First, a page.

NIH refuses to fund studies that may compromise its–and FDA’s–long-held (but scientifically unsupported and unsupportable) claims touting the safety of amalgams. Specifically, NIH has improvidently refused to consider mercury exposure as the cause of AD, This is done, in the opinion of many, to protect industrial interests in developing a drug to treat elevated beta-amyloid conditions.


Perhaps in the near future, with help from international researchers, Alzheimer’s disease will be renamed, “mercury induced dementia.”



[5] Schubert, et al., “Combined Effects in Toxicology—A Rapid Systematic Testing Procedure:Cadmium, Mercury & Lead.” J. of Toxicology & Environmental Health, 4:763 (1978).

[6] Ehmann, W.D. et al., Application of Neutron Activation analysis to the Study of Age RelatedNeurological Diseases, Biol Trace Elem Res. 13:19-33 (1987).

[7] Thompson, et al., Regional Brain Trace-element Studies in Alzheimer=s Disease,Neurotoxicology, 9(1):107 (Spring 1988); Vance, Trace Element Imbalances in Hair and Nailsof Alzheimer=s Disease Patients, Neurotoxicology, 9(2):197-208 (Summer 1988); Cornett, etal., Imbalances of Trace Elements Related to Oxidative Damage in Alzheimer=s Disease Brain,Neurotoxicology, 19(3):339-45 (June 1998).

[8] Wenstrup, et al., Trace Element Imbalances in Isolated Subcellular Fractions of Alzheimer=sDisease Brains, Brain Res, 12;533(1): 125-31 (Nov. 1990).

[9] Saxe SR, et al., Dental amalgam and cognitive function in older women: findings from thenun study. J Am Dent Assoc. 1995; 126:1495–1501.

[10] Haley, B.E., The relationship of the toxic effects of mercury to exacerbation of the medicalcondition classified as Alzheimer=s disease, Medical Veritas 4 (2007) 1510B1524.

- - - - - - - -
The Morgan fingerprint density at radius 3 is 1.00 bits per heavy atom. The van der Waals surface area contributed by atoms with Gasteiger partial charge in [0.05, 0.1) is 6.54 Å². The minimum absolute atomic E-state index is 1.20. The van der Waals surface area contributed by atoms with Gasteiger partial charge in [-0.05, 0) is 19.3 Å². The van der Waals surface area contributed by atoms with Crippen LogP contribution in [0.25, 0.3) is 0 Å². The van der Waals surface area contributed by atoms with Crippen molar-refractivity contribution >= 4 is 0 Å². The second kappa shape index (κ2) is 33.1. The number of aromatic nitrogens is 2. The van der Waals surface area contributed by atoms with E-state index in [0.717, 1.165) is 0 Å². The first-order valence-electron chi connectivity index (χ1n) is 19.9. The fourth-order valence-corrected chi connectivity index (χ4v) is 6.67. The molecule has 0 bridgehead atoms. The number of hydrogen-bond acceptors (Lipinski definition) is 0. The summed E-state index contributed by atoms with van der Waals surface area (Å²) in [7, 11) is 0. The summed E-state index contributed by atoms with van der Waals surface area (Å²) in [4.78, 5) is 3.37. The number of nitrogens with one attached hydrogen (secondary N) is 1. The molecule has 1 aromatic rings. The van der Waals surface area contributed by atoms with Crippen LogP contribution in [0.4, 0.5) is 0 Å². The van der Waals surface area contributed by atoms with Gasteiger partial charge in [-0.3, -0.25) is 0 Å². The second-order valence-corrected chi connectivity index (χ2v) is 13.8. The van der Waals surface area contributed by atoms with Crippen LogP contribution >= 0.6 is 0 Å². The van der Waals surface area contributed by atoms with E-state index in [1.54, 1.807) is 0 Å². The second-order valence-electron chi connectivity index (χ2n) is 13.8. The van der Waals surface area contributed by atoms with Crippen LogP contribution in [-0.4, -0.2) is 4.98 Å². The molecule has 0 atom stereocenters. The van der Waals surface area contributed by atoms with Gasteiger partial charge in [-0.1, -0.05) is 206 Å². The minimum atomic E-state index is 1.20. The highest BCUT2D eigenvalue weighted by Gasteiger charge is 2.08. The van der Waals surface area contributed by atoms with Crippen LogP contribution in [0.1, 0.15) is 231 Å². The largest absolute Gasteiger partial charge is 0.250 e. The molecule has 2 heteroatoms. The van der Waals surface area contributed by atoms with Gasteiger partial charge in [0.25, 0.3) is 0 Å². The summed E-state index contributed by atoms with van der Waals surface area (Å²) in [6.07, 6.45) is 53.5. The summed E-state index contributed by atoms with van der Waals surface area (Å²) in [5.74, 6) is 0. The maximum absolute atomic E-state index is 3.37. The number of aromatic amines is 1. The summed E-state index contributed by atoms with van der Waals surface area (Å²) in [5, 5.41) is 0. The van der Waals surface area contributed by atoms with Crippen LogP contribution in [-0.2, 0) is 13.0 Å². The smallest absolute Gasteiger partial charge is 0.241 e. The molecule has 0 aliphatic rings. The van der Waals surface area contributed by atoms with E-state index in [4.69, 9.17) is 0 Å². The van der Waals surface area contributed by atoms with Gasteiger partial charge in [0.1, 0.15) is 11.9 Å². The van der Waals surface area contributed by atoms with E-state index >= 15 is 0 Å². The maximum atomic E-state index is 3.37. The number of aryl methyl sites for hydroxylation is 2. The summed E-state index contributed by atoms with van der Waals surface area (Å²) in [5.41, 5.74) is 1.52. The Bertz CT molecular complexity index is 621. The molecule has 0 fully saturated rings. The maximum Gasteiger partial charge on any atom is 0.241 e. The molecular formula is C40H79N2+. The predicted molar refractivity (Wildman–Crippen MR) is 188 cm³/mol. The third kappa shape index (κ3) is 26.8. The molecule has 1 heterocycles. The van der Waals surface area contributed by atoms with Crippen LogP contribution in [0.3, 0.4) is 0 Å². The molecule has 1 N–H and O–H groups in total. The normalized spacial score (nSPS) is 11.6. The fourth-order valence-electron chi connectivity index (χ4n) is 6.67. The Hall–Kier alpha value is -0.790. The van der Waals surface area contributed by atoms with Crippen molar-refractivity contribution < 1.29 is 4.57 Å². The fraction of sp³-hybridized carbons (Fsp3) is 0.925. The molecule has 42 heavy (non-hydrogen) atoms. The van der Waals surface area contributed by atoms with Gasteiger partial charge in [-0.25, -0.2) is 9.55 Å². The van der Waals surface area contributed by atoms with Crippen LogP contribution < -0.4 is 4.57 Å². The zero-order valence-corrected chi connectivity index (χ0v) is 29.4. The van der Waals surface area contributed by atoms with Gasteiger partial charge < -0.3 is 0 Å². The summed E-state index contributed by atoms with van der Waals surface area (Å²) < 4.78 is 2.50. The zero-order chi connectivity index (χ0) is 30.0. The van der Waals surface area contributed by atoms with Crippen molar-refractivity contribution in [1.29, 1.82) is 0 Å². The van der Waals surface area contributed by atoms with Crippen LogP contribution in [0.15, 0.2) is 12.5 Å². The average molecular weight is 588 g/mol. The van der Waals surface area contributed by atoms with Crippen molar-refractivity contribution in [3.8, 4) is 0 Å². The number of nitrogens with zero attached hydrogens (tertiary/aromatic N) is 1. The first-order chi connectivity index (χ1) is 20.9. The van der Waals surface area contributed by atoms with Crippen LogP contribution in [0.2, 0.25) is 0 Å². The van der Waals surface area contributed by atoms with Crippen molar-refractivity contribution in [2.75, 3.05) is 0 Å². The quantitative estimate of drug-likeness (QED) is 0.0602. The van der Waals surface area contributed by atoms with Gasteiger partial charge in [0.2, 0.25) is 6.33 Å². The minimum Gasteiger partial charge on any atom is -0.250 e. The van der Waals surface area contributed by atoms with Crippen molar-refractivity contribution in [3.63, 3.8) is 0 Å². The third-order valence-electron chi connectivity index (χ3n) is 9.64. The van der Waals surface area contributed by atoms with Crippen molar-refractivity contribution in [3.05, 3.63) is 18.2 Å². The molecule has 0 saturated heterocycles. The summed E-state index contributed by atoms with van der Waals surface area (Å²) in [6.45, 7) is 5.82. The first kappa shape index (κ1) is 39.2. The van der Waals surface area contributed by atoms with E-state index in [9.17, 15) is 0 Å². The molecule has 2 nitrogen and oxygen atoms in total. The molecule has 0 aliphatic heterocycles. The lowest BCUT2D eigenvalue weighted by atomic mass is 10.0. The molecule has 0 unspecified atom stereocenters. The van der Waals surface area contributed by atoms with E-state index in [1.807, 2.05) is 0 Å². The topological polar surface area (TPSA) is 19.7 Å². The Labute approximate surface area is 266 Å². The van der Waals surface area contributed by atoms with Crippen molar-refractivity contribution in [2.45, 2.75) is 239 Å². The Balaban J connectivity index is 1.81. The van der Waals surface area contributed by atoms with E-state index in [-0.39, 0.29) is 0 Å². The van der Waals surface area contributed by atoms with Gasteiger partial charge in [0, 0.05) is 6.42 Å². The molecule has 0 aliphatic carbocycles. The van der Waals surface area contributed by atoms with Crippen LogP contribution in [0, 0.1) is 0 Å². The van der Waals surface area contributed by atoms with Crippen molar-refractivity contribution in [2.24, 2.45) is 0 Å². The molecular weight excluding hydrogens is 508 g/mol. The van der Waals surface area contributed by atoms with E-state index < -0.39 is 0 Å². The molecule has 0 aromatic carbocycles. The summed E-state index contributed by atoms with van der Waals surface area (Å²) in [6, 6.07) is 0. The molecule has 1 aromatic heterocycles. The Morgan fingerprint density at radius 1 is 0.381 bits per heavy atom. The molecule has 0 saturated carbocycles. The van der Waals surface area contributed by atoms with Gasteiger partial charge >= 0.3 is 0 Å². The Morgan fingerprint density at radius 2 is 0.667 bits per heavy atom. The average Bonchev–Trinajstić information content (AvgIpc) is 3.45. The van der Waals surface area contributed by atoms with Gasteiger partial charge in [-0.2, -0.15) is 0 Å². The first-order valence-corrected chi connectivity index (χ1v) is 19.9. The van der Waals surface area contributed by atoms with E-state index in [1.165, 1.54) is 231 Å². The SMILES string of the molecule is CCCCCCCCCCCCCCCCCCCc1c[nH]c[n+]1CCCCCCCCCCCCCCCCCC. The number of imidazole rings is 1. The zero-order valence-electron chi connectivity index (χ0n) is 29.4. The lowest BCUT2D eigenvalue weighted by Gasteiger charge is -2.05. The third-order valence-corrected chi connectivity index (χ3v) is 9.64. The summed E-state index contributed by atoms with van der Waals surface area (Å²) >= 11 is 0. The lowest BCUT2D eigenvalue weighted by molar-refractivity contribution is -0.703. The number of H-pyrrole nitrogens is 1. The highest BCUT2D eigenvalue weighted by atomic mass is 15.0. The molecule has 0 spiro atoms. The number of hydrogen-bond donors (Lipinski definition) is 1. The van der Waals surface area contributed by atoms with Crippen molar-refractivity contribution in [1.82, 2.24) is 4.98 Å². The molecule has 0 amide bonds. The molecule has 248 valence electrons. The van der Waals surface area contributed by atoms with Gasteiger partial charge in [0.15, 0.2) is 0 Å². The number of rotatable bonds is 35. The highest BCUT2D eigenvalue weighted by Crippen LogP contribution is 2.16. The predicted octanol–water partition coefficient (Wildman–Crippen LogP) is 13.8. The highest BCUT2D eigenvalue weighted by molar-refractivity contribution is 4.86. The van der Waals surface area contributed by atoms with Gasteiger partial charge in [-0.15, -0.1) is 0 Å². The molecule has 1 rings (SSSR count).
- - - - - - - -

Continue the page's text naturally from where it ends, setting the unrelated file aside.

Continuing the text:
[11] How Mercury Causes Brain Neuron Degeneration (video)

[12] Leong C.C.W., Syed N.I., Lorscheider F.L., Retrograde Degeneration of Neurite MembraneStructural Integrity of Nerve Growth Cones Following in vitro Exposure to Mercury NeuroReportVol. 12 #4, 2001.

[13] Pendergrass, J. C. et al, Mercury Vapor Inhalation Inhibits Binding of GTP to Tubulin in RatBrain: Similarity to a Molecular Lesion in Alzheimer=s Disease Brain. Neurotoxicology 18(2),315‑324 (1997).

[14] Haley, B., The Relationship of the Toxic Effects of Mercury to Exacerbation of the MedicalCondition Classified as Alzheimer=s Disease, The Nordic Journal of Biological Medicine (June-July 2003).

[15] Breitner, J.C.S., et al., Alzheimer’s disease in aging twin veterans. III. Archives of Neurology,52:763-771 (1995).

[16] Ely, J.T.A., Mercury Induced Alzheimer’s Disease: Accelerating Incidence?, Bull EnvironContam Toxicol (2001) 67(6):800-806.

[17] Mutter, Alzheimer Disease: Mercury as a Pathogenetic Factor and as a Moderator,Neuroendocrinol Lett. 2004; 25(5):275-283 (AInorganic mercury (found in dental amalgam) mayplay a major role [in the pathogenesis of Alzheimer=s Disease.@])

[18] Roses AD and Saunders AM. Apolipoprotein E genotyping as a diagnostic adjunct forAlzheimer’s disease. Int Psychogeriatr. 1997; 9 (Supp. 1):277–288 and 317–321.

[19] Brouwer DA., Clinical chemistry of common Apoprotein isoforms. J Chromatography BBiomed Applic. 1996; 678 (1):23–41.

[20] Godfrey ME, Wojcik DP, Krone CA., Apolipoprotein E genotyping as a potential biomarkerfor mercury neurotoxicity. J Alz Disease 2003; 5:189–195.

[21] Wojcik,et al., Mercury toxicity Presenting as chronic fatigue, memory impairment anddepression: Diagnosis, treatment, susceptibility, and outcomes in New Zealand generalpractice setting (1994-2006) Neuro Endocrinol Lett 2006;27 (4):415-423.

[22] Khatoon S, et al., Aberrant GTP β-tubulin interaction in Alzheimer’s Disease. Annals ofNeurology 1989;26:210–5. David S, Shoemaker M, Haley B. Abnormal properties of creatinekinase in Alzheimer’s Disease brain: correlation of reduced enzyme activity and active sitephotolabeling with aberrant cytosol-membrane partitioning. Molecular Brain Research1998;54:276–87. Duhr EF, Pendergrass JC, Slevin JT, Haley B. HgEDTA complex inhibits GTPinteractions with the E-Site of brain β-tubulin. Toxicology and Applied Pharmacology 1993Oct.;122(2):273–88.